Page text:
This year's Black Friday shopping event saw contrasting fortunes on either side of the Atlantic last week.

Data from Adobe Analytics shows that Black Friday spending online in the US was down on last year's record amount of $9 billion, with around $8.9 billion being spent by consumers on the day after Thanksgiving. Data from Sensormatic Solutions also shows that, despite physical retail footfall increasing by close to 50 per cent on last year, compared to 2019 levels remained down by more than 28 per cent.

In the UK on the other hand, Barclaycard estimates late on Friday suggested an increase in sales of over 23 per cent on last year, when many retailers were closed due to the second round of nationwide lockdown restrictions. Meanwhile, analysts at GlobalData for the VoucherCodes Shopping for Christmas report predicted sales would reach nearly £9.2 billion for the Black Friday to Cyber Monday discount period.

Many retailers were looking to the period to boost sales dramatically, after a turbulent third quarter severely impacted by supply chain and labour shortages, which saw the prices of many goods rise sharply. Among these were electronic goods, with research from German firm Grover highlighting the example of Sony Playstation 5, which in the UK has increased in price by £100 due to shortages of graphics cards.

Oliver Guy, Senior Director of Industry Solutions at Software AG stated:

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"With the threat of consumer price inflation stalking markets around the world, together with supply chain worries, consumers are already bringing planned purchases forward. Recent research shows that UK consumers have already started their Christmas shopping for the year, as sales at toys and children's products retailers were up by 38% in October."

Meanwhile Eleanor Thomas, UK spokesperson for online retailer Wholee, outlined the strategies they put in place ahead of Black Friday to try and beat competitors in the race for attracting customer spending:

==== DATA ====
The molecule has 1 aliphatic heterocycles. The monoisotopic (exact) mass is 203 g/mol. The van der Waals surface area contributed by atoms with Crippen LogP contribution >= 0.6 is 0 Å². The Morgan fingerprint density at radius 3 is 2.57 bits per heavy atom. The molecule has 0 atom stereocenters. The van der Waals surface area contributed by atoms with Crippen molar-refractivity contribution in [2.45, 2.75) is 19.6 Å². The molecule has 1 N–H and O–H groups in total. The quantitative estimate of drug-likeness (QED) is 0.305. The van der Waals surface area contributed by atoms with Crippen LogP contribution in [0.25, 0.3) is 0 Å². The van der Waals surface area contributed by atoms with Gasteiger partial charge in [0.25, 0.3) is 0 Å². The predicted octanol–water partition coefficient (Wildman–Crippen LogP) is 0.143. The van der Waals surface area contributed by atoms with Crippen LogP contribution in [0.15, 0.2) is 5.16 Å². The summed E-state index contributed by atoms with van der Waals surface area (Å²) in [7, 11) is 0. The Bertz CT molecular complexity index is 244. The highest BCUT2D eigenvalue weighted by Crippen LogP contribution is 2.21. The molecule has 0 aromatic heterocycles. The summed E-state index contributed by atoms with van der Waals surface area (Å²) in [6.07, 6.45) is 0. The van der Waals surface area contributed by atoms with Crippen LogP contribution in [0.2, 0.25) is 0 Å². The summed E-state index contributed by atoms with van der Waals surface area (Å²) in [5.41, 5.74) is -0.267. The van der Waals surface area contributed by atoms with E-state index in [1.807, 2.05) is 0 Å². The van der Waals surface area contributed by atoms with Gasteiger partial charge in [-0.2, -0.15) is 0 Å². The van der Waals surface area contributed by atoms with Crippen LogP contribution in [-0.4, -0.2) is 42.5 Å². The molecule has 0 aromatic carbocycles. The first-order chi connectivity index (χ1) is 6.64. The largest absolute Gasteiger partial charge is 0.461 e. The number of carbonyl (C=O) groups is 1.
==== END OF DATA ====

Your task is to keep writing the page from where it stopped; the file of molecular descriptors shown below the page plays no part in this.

"With our wholesale prices, achieved by cutting out the middlemen of traditional retailing and connecting shoppers directly with more than 100,000 manufacturers worldwide, customers can expect to pay much less than they would elsewhere.

"We've also introduced our brand new 3D ultra-real product view, where shoppers can get a 360 degree product viewing so you know exactly what you're buying (often a worry with online shopping), to go alongside our product quality control and delay compensation guarantees."

No matter the strategies put in place to attract consumers, it will be a while before we know exact spending figures for this year's event. With the last year and a half playing havoc with retailing all over the world, businesses large and small will now be looking to their balance sheets to see just how successful their Black Fridays were.

With questions being asked of the sustainability of the high street in its current form and whether it can truly compete in the future with the might of online behemoths such as Amazon, this year's spending patterns may hold more significance than ever before.

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